The identity hypersubstitution is linear. Using this, one shows that both operators are extensive, i.e. $\mathrm{\Sigma}\subseteq {\chi}_{lin}^{E}[\mathrm{\Sigma}]$ and $K\subseteq {\chi}_{lin}^{A}[K]$. Monotonicity of both operators is a consequence of their definition and idempotency follows from the fact that Hyp^{lin}(τ) forms a monoid. By definition, both operators are additive. From the conjugate property there follows:
Altogether, as for arbitrary monoids of hypersubstitutions, also for linear hypersubstitutions, we have:
Proposition 2.12
Let τ be a fixed type. The two operators ${\chi}_{lin}^{E}$ and ${\chi}_{lin}^{A}$ are additive closure operators and are conjugate with respect to the relation $\models \subseteq Alg(\tau )\times {({W}_{\tau}^{lin}(X))}^{2}$ of satisfaction.
The sets of all fixed points {$K\mid {\chi}_{lin}^{A}[K]=K$, K ⊆ Alg(τ)} and {$\mathrm{\Sigma}\mid {\chi}_{lin}^{K}[\mathrm{\Sigma}],\mathrm{\Sigma}\subseteq {W}_{\tau}^{lin}{(X))}^{2}$} form complete sublattices of the power set lattices ℘(Alg(τ)) and $\mathcal{P}({({W}_{\tau}^{lin}(X))}^{2})$, respectively.
The relation ⊨ of satisfaction of an equation as linear identity of an algebra defines the Galois connections (Id, Mod) and (Mod, Id).
The relation of linear hypersatisfaction induces a new Galois connection (H_{lin}Id, H_{lin}Mod), defined on classes K and sets ∑ of linear equations as follows:
Sets of equations of the form H_{lin}IdK are called linear hyperequational theories and classes of algebras of the same type having the form H_{lin}Mod∑ are called linear hyperequational classes. As a property of a Galois connection, the combinations H_{lin}IdH_{lin}Mod and H_{lin}ModH_{lin}Id are closure operators and their fixed points form two complete sublattices of the power set lattices ℘(W_{τ} (X))^{2} and ℘(Alg(τ)). Now we may apply the general theory of conjugate pairs of additive closure operators [11], (see [8]).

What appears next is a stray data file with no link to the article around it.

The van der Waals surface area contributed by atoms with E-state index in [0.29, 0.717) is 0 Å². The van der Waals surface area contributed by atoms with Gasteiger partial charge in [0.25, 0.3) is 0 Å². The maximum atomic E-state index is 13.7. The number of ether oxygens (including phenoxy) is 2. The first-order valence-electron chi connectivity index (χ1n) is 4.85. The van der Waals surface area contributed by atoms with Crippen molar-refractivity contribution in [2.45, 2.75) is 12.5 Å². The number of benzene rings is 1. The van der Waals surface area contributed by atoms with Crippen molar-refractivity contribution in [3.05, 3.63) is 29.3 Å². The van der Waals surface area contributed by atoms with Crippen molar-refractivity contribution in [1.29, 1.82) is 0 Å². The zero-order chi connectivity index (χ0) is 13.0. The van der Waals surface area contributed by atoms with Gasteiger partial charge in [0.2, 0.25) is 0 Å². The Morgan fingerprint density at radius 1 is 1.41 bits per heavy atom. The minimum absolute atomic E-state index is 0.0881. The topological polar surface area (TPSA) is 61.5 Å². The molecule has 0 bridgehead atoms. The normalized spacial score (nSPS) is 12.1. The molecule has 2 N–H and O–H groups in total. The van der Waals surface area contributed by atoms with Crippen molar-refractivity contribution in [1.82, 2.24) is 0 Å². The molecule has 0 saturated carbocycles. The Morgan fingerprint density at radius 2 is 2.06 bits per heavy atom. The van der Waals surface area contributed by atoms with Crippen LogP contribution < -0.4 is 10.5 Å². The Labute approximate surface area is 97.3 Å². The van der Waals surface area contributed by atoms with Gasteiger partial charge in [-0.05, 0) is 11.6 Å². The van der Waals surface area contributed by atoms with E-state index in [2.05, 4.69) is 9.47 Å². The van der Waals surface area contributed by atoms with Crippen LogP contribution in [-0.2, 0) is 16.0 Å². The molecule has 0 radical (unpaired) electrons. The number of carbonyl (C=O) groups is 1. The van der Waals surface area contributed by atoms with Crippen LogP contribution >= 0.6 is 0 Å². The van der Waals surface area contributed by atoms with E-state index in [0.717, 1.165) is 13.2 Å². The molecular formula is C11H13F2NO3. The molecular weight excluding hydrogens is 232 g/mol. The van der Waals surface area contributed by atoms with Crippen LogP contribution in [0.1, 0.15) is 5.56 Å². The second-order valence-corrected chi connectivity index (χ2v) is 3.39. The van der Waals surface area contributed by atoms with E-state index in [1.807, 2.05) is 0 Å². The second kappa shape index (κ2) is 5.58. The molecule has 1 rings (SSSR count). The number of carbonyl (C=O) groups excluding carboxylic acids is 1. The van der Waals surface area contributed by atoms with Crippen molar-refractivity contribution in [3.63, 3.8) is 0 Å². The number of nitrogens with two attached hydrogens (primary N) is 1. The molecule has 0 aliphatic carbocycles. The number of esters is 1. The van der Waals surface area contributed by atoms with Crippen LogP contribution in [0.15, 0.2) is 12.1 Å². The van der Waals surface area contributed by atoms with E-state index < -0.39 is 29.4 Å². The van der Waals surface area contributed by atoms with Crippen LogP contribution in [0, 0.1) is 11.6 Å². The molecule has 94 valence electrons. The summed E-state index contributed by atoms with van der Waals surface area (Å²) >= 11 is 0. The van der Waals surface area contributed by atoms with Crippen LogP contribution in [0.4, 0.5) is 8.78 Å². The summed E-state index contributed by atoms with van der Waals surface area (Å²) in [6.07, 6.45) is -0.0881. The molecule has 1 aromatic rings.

Theorem 2.13
For any variety V of type τ, the following conditions are equivalent:
(i) V = H_{lin}ModH_{lin}IdV.
(ii) ${\chi}_{lin}^{A}[V]=V$.
(iii) IdV = H_{lin}IdV.
(iv) ${\chi}_{lin}^{E}[IdV]=IdV$.
And dually, for any equational theory ∑ of type τ, the following conditions are equivalent:
From the general theory of conjugate pairs of additive closure operators for K ⊆ Alg(τ) and $\mathrm{\Sigma}\subseteq {({W}_{\tau}^{lin}(X))}^{2}$ one obtains also the following conditions:
(ii) ${\chi}_{lin}^{E}[\mathrm{\Sigma}]\subseteq IdMod\mathrm{\Sigma}\iff IdMod\mathrm{\Sigma}={H}_{lin}Id{H}_{lin}Mod\mathrm{\Sigma}\iff {\chi}_{lin}^{E}[IdMod\mathrm{\Sigma}]=IdMod\mathrm{\Sigma}$.
The second proposition can be used if a variety V = Mod∑ is defined by a linear equational basis ∑. If we want to check, whether IdV is a fixed point under the operator ${\chi}_{lin}^{E}$, it is enough to apply all linear hypersubstitutions to the equational basis $\mathrm{\Sigma}:{\chi}_{lin}^{E}[IdV]=IdV\iff {\chi}_{lin}^{E}[\mathrm{\Sigma}]\subseteq IdV$ if V = Mod∑.